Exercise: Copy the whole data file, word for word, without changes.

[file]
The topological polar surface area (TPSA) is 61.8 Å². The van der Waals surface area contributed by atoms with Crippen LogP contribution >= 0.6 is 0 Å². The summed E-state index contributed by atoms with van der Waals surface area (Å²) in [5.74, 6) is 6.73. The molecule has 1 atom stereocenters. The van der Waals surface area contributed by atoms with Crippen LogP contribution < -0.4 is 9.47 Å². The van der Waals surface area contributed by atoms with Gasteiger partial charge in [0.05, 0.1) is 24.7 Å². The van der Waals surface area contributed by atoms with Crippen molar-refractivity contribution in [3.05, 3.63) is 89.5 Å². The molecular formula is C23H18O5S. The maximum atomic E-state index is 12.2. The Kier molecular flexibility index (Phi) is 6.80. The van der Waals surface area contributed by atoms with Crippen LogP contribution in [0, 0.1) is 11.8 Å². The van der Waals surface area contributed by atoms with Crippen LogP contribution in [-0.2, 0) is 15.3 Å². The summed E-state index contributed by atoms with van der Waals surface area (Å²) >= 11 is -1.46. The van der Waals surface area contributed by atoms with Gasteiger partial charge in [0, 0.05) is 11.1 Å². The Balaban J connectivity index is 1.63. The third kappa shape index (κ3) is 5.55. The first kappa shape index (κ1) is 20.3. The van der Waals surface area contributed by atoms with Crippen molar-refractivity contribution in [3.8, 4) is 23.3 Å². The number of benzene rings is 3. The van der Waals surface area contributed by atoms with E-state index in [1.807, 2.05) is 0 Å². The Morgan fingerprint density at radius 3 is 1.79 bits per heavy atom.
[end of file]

The topological polar surface area (TPSA) is 61.8 Å². The van der Waals surface area contributed by atoms with Crippen LogP contribution >= 0.6 is 0 Å². The summed E-state index contributed by atoms with van der Waals surface area (Å²) in [5.74, 6) is 6.73. The molecule has 1 atom stereocenters. The van der Waals surface area contributed by atoms with Crippen LogP contribution < -0.4 is 9.47 Å². The van der Waals surface area contributed by atoms with Gasteiger partial charge in [0.05, 0.1) is 24.7 Å². The van der Waals surface area contributed by atoms with Crippen molar-refractivity contribution in [3.05, 3.63) is 89.5 Å². The molecular formula is C23H18O5S. The maximum atomic E-state index is 12.2. The Kier molecular flexibility index (Phi) is 6.80. The van der Waals surface area contributed by atoms with Crippen LogP contribution in [0, 0.1) is 11.8 Å². The van der Waals surface area contributed by atoms with Crippen LogP contribution in [-0.2, 0) is 15.3 Å². The summed E-state index contributed by atoms with van der Waals surface area (Å²) >= 11 is -1.46. The van der Waals surface area contributed by atoms with Gasteiger partial charge in [0, 0.05) is 11.1 Å². The Balaban J connectivity index is 1.63. The third kappa shape index (κ3) is 5.55. The first kappa shape index (κ1) is 20.3. The van der Waals surface area contributed by atoms with Crippen molar-refractivity contribution in [3.8, 4) is 23.3 Å². The number of benzene rings is 3. The van der Waals surface area contributed by atoms with E-state index in [1.807, 2.05) is 0 Å². The Morgan fingerprint density at radius 3 is 1.79 bits per heavy atom.